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30 SUPPORTING OPERATIONS Expansion of electrical power system This program, begim in 1961, is designed to provide a system of approximately 100 megawatts by 1980. In fiscal year 1963 two gas-driven turbine generators were installed at the Miraflores Power Plant to enlarge the capacity of this facility. Upon receipt of plans and specifications for tanks, control room structures, and the electrical and mechanical installation of work, the awarding of all major contracts for work on this project was begun. Contracts for the installation of the steamplant, the turbine generator, the circulating water system, the fuel storage system, the electrical-mechanical system, the 44-kv. switchyard, and for miscellaneous building construction were in progress at the end of this fiscal year. The turbine, generator and condenser were located in place. The turbine control room addition was approximately 50 percent complete; the boiler 60 percent complete; the construction of the new tanks approximately 20 percent complete, and the circulating water system construction work was 35 percent complete. Designs were prepared for two oil storage tanks of 54,165-barrel capacity and others were started for the interconnection with Panama power system, Adantic area. Plans and designs were developed to include additional power service to Foil Kobbe, and install new oil circuit breakers, switchgear units, and related appurtenances at other important locations. Water system improvements The work of installing a 20-inch waterline from Balboa to Chorillo Hill and from Balboa Pump Station to the National Avenue manifold in Ancon was completed during the fiscal year. This work is part of the program aimed at increasing the potable water supply of Panama City. New pumps are being installed under contract at the Paraiso Raw Water Pump Station. These will aid the greatly increased demands upon the Canal Zone water system. Operations and capital construction by contract New contracts awarded in fiscal year 1965 were lower by $621,100 than those awarded the previous year. Sixty-three conti-acts covering capital construction (exclusive of architect-engineering contracts) were awarded for a total of $5,335,800. Total work accomplished on all capital construction during fiscal year 1965 amounted to $10,781,300. Major capital items contracted for during the year were electricalmechanical installations for Miraflores Power Plant, $832,500; construction of building "E" for Curundu Junior High School, $441,200; masoruy, tile, and ceilings for Cumndu Junior High School, $335,300; air conditioning Curundu Junior High School, $292,600; furnishing and erecting storage tanks at Miraflores, $274,400; constiuction of 44-kv. switchyard at Miraflores, $226,900; electrical work for Curundu Junior High School, $219,600; additional power service for Howard Air Force Base, $204,800, and approach and exit ramps for Thatcher Ferry Bridge, $183,700.

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PANAMA CANAL COMPANY 31 Other projects Seven other contracts for account of the Company/Government awarded for over $100,000 each were construction of play slabs for elementaiy schools, $182,200; miscellaneous buildings and structures for Miraflores Power Plant, $178,800; alterations and additions to Balboa Post Office, $134,200; replacement of refrigeration equipment in Cold Storage Plant, Balboa, $119,000; technical and procurement services and procurement of equipment and materials in connection with re-powering of tug, Arraijan, $115,800; floor coverings for Curundu Junior High School, $113,100; and air conditioning elementary school at Balboa, $107,100.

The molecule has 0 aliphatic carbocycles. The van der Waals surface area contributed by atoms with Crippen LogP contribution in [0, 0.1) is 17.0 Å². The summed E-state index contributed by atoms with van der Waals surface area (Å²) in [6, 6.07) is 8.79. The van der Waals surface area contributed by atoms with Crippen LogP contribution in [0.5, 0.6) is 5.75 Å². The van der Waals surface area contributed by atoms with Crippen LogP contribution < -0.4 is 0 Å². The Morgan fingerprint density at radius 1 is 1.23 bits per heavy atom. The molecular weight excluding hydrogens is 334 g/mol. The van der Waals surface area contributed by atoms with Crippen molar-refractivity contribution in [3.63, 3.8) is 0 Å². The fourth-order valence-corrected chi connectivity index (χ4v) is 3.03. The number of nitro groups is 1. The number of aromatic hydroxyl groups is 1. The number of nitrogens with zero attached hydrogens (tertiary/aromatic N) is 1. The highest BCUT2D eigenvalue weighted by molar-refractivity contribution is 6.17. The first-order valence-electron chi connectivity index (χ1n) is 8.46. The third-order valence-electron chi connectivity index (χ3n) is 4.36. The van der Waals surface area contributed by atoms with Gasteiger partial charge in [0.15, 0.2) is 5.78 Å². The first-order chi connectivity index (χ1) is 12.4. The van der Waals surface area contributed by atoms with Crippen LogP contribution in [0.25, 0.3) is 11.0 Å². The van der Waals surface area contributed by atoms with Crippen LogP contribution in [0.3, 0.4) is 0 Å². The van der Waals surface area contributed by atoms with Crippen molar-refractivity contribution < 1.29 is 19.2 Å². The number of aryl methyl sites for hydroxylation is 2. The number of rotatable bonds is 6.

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Chapter I V ADMINISTRATION PERSONNEL ADMINISTRATION A plan to reorganize the Canal Zone Civilian Personnel Policy Coordinating Board was implemented this fiscal year and resulted in a far smoother relationship between the Panama Canal Company/Canal Zone Government and Department of Defense agencies in the Canal Zone on persormel matters. In past years, the Board consisted of a member from the Canal agencies, a member from U.S. Southern Command, and members from each of the local Army, Navy, and AiiForce organizations. A plan to reconstitute the Board to consist of a representative of the Canal organization and a representative of the local Department of Defense agencies was approved by the Secretan' of the Army on October 8, 1964. The new organization has been eminently more satisfactory in terms of meeting the Canal agencies' special needs and facilitating interagency cooperation. The third phase of the three-phase Canal Zone Wage Adjustment Program initiated in Api-il 1962 and the Annual Review of Manual Category positions based on changes in wages in the nine Naval shipyards in the United States resulted in increases for all employees in the Manual category and for other employees, particularly those on a Canal Zone wage base. In February 1965, the Board of Directors considered a long-range staflSng program to resolve problems likely to be faced by the Canal organization by retirement attrition of skilled and professional employees during the next 15 years whether or not any decision is made to proceed with the construction of a sea level canal. In July the Board approved a plan submitted by the Governor to meet long-range staflBng needs. The program proposes three basic methods of meeting the Canal's long-range staffing needs: (1) a largescale, wide spectrum management, professional, and clerical trainee program; (2) the development of apprenticeships in several new occupational areas, and (3) a significant expansion of the current apprenticeship program. Probably the most important personnel management problem in fiscal year 1965 was the reduction and freezing of the 25-percent tropical differential which had been added to U.S. citizen employees' pay since 1914. The amoimt of the differential was reduced to 15 percent and its applicability amended to cover only heads of household. U.S. citizen employees who were on the rolls 33 11351 — 6